An Equity Collective is a platform by which marginalized students can share common concerns and propose initiatives that can combat oppression, as well as educate the University community and improve the student experience for marginalized communities. This is a safer space empowered by the Board of Directors to serve as a grass-roots think tank and decision-making body.
For a Student Group to be ratified with the UWSA, they must follow the Ratification Procedures of the UWSA Student Group Handbook:
A group may be recognized by the UWSA if it:
“Failure to comply with the language or the spirit of the Student Group policy in any way” will result in de-ratification.
The UWSA Elections Policy, 70.01(3)a, states candidates must not breach “generally accepted community standards.”
The UWSA does not take official stances outside their mandate.
In February of 2016, UWSA executives scheduled a vote for their next council meeting to de-ratify the student pro-life club, LifeChoice, and to classify it as a “hate group”.
Contrary to de-ratification protocols, the UWSA did not formally inform LifeChoice of its intention to vote on their club status. Instead, a member of the executive approached club member Margaret McAuley in a cafeteria on campus the day before the vote was scheduled to take place, letting her know of their intentions.
Ms. McAuley attended the meeting prepared to defend her club’s right to operate on campus. A member of the UWSA executive then moved to defer the vote to another meeting. The vote has never been rescheduled.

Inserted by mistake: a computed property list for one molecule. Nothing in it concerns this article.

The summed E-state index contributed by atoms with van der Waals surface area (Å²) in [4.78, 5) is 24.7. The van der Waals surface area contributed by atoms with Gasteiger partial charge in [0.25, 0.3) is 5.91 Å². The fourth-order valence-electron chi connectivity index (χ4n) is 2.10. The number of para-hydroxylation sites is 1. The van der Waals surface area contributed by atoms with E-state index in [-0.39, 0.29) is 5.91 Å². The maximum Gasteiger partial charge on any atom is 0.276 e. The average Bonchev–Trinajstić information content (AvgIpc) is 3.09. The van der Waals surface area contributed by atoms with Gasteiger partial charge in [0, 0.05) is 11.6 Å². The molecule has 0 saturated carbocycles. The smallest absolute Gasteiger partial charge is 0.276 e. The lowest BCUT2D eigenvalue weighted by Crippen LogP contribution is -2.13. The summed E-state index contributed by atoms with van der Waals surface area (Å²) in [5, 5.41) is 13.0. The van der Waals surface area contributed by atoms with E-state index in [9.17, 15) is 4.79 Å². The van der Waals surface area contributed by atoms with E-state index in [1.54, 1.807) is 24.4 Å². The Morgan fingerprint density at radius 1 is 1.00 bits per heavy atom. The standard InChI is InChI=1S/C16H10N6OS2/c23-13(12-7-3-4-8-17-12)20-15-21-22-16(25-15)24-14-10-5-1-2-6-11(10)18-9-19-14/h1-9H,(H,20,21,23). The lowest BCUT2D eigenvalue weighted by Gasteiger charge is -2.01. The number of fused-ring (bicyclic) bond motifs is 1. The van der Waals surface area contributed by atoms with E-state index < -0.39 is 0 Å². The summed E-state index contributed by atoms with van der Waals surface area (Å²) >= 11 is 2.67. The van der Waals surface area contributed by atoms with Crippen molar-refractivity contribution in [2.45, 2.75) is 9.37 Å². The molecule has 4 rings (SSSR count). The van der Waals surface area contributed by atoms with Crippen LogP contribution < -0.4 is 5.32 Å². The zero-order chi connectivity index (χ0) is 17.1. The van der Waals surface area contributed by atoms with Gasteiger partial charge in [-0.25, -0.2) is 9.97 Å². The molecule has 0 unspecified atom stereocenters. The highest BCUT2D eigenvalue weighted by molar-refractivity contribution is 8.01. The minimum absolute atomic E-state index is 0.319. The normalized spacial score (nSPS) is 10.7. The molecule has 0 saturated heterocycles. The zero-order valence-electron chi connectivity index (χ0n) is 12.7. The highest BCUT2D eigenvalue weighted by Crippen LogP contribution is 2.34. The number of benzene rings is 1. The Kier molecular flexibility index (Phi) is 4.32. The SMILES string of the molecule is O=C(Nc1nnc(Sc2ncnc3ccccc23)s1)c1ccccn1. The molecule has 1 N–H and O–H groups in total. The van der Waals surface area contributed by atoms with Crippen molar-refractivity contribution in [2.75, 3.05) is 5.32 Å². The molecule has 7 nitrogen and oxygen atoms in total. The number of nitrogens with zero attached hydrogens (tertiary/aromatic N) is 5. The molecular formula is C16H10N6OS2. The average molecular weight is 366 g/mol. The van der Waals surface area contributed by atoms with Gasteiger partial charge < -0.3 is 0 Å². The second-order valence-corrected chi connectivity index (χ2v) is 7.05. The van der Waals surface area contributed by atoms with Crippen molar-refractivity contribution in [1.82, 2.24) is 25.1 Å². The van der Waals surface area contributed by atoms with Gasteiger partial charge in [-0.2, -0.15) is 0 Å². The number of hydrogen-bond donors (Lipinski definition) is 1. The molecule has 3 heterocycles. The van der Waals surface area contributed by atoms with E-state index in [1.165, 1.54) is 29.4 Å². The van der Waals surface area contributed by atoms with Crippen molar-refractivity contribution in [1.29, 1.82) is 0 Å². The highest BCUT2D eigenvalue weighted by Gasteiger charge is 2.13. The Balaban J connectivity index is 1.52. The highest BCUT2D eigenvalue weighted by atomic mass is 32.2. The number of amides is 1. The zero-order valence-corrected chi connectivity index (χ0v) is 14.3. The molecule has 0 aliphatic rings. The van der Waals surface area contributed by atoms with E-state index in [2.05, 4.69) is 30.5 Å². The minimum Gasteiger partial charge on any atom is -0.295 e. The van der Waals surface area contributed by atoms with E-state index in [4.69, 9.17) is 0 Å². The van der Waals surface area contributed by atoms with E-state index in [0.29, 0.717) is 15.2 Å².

The student group LifeChoice planned an event on campus for October 21, 2015, involving the display of thousands of blue and pink flags meant to raise awareness about the number of abortions in Canada each year, and Canada’s current abortion laws. Club member Margaret McAuley received permission to hold the event in the outdoor residence quad area from Dean Smith on October 20, 2015.
On the morning of October 21, the UWSA vice president for student advocacy, Matt Dunlop, approached Ms. McAuley at the residence quad and told her she needed approval from grounds administrators before her event could continue. Ms McAuley informed Mr. Dunlop she had received permission to hold the event from the Dean of Students, and Mr. Dunlop left. Mr. Dunlop then made a posting to Facebook instructing friends to “get ready to protest,” and then returned to the residence quad with a group of protesting students, including members of the UWSA executive, council and residence council. The students protesting proceeded to kick the flags in an effort to knock them out of their positions in the ground.
During the protest, the Dean of Students and the UWSA president Jaydee Tarpeh approached Ms. McAuley at the residence quad. Dean Smith told her that he was rescinding his permission to hold the event, and that she would be able to re-book for a later date and different location. Dean Smith nor Campus Police took no actions to stop the protesters who were vandalizing Ms. McAuley’s display, nor to prosecute the students under its own policies.
According to reports of the incident, “key members” of the UWSA were involved in the intervention that resulted in the display being removed. In response to the controversy, UWSA president Jaydee Tarpeh made comments to the student paper, the Lance, in support of the Dean of Student’s request for the display to be removed:
“It’s such a touchy issue,” Tarpeh said. “It’s going to be finding a space where she can enforce her opinion as well as when other people pass by, they can avoid the space if they want to and it doesn’t emotionally hurt certain people.”
In the 2018–19 financial year,* the University of Windsor received $134,954,000 in taxpayer dollars in the form of government grants. These taxpayer funds accounted for 35.3% of their annual revenue.
*The University of Windsor did not make their 2019–20 financial statements available by the time of publication of the 2020 Campus Freedom Index.